One night, my wife and I went out to dinner at a popular upscale restaurant. The restaurant grounds included a beautiful garden on a lush green lawn. As we enjoyed our meal and each other’s company, we heard the pitter-patter of little raindrops against the windows. By the time we paid the check, those little raindrops had become a big downpour. As we waited inside for the valet to bring our car around, I couldn’t help noticing the lawn’s sprinklers were on at full blast — while the rain kept pounding down! I asked the young assistant manager on duty why the sprinklers were on.
“It’s Tuesday, sir,” he said brightly. “We always turn on the lawn sprinklers on Tuesday.”
“Oh, I see,” I said. “It’s an automated sprinkler system set up to run every Tuesday?”
“No, sir, I turn the sprinkler on and off myself,” the assistant manager said. “It’s one of my duties.”
Puzzled, l gestured at the windows. “But it’s already raining. Isn’t it overkill to have the sprinklers running while it’s raining?”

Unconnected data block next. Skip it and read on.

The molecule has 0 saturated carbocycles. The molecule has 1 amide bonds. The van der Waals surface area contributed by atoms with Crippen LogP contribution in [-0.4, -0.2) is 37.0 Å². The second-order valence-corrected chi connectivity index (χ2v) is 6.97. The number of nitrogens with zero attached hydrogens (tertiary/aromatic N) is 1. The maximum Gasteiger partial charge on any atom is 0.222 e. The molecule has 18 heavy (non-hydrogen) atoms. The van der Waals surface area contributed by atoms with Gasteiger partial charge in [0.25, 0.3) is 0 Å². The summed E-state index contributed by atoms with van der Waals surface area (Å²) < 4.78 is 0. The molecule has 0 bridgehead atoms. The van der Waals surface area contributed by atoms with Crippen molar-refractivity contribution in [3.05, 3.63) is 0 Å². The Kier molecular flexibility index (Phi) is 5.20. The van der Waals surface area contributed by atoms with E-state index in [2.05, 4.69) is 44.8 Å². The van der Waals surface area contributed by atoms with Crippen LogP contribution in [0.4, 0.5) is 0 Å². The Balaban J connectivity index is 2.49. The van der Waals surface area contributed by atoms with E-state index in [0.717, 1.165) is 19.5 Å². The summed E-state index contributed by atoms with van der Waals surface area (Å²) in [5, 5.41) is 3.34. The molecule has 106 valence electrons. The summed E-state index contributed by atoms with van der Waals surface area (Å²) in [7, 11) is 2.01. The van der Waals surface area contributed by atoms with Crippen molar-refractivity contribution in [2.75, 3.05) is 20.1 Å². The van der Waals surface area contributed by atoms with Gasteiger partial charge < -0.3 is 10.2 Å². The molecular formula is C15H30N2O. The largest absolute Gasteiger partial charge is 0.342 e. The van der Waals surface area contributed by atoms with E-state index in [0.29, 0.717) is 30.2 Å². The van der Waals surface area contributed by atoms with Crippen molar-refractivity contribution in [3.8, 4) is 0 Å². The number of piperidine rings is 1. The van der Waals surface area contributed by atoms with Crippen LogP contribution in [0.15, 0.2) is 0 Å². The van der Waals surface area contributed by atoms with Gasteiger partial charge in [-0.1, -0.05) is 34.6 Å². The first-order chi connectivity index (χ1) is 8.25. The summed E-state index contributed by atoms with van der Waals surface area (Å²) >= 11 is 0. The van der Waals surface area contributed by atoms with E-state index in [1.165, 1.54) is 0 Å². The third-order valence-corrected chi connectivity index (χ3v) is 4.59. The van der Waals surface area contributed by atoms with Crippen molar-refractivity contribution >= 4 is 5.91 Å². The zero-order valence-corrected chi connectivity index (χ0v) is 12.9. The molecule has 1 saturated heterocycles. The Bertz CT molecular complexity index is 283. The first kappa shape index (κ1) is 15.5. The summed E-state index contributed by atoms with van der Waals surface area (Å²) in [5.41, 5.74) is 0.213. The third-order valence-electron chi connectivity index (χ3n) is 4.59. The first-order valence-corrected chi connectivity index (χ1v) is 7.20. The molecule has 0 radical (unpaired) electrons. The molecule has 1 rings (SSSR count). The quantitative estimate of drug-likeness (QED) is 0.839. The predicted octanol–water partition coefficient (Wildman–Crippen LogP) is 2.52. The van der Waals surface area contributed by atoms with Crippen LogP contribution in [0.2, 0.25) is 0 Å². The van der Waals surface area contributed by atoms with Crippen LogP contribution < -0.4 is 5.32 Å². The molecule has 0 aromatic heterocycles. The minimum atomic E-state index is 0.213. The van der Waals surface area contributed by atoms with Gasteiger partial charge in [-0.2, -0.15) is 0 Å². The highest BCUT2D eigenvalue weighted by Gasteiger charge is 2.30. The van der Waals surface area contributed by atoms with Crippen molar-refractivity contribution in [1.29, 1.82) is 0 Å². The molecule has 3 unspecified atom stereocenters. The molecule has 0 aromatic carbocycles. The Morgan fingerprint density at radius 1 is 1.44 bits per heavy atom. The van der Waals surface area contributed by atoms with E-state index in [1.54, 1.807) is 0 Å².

“Well…” Suddenly the assistant manager was at a loss for words. “That’s what we do here on Tuesdays, sir. I’m just doing what my boss told me to do.”
Performance standards must be results-oriented, not task-oriented. If you want to get your boss in trouble, do exactly, literally, what he tells you to do. This young man was just following the rulebook, doing what he’d been told had to be done on a typical Tuesday. He hadn’t stopped to think why he was putting on the sprinklers in the rain; he’d simply figured he’d better follow his superior’s instructions to the letter, downpour or not, otherwise he’d be in hot water with his boss.
Make strong, specific performance standards your company’s standard operating procedure!